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My first novel, Love Me Back, was published on September 16. Writing the book took seven years, and along the way three chapters were published in... Continue »
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The Handmaid's Tale

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The Handmaid's Tale Cover

ISBN13: 9780385490818
ISBN10: 038549081x
Condition: Standard
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Reading Group Guide

1. The novel begins with three epigraphs. What are their functions?

2. In Gilead, women are categorized as wives, handmaids, Marthas, or Aunts, but Moira refuses to fit into a niche. Offred says she was like an elevator with open sides who made them dizzy, she was their fantasy. Trace Moira's role throughout the tale to determine what she symbolizes.

3. Aunt Lydia, Janine, and Offred's mother also represent more than themselves. What do each of their characters connote? What do the style and color of their clothes symbolize?

4. At one level, The Handmaid's Tale is about the writing process. Atwood cleverly weaves this sub-plot into a major focus with remarks by Offred such as "Context is all," and "I've filled it out for her...," "I made that up," and "I wish this story were different." Does Offred's habit of talking about the process of storytelling make it easier or more difficult for you to suspend disbelief?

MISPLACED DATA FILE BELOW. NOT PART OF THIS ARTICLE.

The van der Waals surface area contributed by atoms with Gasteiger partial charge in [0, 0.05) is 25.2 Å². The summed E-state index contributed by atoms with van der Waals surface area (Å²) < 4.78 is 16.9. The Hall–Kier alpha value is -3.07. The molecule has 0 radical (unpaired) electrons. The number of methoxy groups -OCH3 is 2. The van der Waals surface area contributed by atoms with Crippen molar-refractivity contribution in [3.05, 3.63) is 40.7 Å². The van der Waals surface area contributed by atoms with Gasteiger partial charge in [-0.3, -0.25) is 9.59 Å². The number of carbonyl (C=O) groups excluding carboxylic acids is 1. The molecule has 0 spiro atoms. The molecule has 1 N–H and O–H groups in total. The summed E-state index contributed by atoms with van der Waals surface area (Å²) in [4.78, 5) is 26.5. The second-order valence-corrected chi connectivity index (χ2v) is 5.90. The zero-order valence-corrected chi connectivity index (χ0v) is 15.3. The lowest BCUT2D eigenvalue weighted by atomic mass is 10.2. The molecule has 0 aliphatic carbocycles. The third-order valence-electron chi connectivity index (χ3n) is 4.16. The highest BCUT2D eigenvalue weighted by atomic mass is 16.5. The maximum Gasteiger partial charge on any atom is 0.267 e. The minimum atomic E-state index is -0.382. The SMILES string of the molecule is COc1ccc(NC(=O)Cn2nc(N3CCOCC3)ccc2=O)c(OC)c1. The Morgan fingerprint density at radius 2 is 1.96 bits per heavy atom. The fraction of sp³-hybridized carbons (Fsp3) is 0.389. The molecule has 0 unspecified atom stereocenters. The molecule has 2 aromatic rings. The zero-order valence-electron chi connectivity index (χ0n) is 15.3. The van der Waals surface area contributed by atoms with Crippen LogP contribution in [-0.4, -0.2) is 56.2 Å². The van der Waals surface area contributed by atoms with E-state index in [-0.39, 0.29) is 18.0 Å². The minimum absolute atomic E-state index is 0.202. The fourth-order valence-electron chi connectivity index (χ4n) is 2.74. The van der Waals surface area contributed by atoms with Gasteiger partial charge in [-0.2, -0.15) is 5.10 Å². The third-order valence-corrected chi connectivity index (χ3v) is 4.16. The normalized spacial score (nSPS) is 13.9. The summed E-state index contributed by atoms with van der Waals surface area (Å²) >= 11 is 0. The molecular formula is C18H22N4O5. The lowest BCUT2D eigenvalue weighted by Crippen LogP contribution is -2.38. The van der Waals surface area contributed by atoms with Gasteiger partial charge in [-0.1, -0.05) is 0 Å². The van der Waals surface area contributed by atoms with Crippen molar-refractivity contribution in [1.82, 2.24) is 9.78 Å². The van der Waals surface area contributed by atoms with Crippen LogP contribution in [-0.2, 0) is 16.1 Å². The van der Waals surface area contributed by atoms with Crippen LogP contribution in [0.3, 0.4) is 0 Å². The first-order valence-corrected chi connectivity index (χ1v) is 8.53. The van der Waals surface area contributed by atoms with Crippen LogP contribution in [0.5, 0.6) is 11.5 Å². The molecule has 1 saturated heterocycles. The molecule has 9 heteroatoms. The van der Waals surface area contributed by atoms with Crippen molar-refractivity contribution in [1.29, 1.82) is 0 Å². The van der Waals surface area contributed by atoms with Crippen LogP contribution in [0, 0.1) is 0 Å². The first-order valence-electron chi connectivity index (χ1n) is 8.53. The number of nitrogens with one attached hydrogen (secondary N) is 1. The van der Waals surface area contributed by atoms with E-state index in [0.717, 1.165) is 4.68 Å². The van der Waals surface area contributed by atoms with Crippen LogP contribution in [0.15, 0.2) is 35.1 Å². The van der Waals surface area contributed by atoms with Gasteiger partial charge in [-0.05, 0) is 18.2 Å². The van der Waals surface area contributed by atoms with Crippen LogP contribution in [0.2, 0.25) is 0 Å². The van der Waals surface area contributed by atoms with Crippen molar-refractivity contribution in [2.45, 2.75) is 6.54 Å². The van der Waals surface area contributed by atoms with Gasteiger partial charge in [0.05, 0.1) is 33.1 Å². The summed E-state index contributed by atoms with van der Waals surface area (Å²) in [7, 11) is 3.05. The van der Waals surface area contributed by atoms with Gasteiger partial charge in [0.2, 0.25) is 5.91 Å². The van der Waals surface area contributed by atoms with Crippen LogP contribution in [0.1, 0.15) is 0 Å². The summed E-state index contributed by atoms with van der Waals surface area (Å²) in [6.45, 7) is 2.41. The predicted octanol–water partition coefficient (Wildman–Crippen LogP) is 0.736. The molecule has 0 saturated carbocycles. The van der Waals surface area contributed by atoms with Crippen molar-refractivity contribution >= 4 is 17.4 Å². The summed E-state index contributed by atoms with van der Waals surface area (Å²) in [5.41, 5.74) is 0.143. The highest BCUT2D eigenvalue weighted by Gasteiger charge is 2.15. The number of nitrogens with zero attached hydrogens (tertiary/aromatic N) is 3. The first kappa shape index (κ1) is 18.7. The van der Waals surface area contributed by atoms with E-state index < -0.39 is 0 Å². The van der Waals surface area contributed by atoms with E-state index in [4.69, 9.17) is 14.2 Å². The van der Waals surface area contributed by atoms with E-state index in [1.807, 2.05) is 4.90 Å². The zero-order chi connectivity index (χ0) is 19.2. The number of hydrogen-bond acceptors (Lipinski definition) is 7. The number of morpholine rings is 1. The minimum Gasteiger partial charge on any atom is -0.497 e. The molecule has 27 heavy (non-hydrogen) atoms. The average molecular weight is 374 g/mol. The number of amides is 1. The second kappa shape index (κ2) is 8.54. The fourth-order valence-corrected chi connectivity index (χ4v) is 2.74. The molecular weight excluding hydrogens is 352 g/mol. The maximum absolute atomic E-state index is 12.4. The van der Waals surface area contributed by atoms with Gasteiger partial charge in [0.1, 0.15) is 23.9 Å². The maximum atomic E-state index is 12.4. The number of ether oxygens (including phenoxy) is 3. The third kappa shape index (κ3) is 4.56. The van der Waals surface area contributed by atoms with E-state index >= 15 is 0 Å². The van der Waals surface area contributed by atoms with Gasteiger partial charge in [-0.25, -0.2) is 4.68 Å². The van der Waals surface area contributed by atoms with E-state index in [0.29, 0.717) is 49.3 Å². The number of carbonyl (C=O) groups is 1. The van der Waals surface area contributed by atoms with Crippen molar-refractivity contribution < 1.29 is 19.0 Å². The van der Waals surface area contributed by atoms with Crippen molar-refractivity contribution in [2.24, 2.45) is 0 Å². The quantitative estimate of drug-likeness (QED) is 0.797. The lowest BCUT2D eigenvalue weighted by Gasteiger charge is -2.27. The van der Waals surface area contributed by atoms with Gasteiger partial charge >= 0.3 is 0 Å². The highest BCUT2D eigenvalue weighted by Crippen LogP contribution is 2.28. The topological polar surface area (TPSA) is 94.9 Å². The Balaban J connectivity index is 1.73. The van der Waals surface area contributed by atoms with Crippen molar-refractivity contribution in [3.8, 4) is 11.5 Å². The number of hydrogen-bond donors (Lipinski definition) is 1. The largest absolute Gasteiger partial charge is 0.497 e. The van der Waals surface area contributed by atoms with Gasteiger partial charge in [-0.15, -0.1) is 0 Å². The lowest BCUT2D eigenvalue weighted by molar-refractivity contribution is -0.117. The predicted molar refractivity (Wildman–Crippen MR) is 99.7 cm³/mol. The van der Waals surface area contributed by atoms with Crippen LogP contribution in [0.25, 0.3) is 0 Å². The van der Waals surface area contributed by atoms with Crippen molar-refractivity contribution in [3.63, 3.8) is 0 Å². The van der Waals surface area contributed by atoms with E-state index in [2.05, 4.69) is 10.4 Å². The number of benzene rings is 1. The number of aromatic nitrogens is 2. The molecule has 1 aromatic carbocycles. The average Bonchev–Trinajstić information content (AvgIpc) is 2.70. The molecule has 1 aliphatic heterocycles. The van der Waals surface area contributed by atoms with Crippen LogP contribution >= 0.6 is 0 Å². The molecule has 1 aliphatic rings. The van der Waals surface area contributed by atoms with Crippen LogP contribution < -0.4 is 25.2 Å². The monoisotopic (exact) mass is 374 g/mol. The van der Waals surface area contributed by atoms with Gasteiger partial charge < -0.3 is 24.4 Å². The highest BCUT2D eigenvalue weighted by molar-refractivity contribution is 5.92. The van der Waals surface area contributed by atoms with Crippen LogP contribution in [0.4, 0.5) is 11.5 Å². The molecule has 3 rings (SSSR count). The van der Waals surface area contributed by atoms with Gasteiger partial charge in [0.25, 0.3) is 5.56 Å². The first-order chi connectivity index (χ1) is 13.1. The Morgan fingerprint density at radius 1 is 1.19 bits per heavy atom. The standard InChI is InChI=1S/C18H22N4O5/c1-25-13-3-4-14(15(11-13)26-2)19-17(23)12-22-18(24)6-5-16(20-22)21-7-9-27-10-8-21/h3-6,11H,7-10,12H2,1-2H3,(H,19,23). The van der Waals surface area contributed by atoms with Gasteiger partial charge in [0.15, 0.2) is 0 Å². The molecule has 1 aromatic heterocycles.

5. A palimpsest is a medieval parchment that scribes attempted to scrape clean and use again, though they were unable to obliterate all traces of the original. How does the new republic of Gilead's social order often resemble a palimpsest?

6. The commander in the novel says you can't cheat nature. How do characters find ways to follow their natural instinct?

7. Why is the Bible under lock and key in Gilead?

8. Babies are referred to as "a keeper," "unbabies," "shredders." What other real or fictional worlds do these terms suggest?

9. Atwood's title brings to mind titles from Chaucer's The Canterbury Tales. Why might Atwood have wanted you to make that connection?

10. What do you feel the historical notes at the book's end add to the reading of this novel? What does the book's last line mean to you?

What Our Readers Are Saying

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Average customer rating based on 10 comments: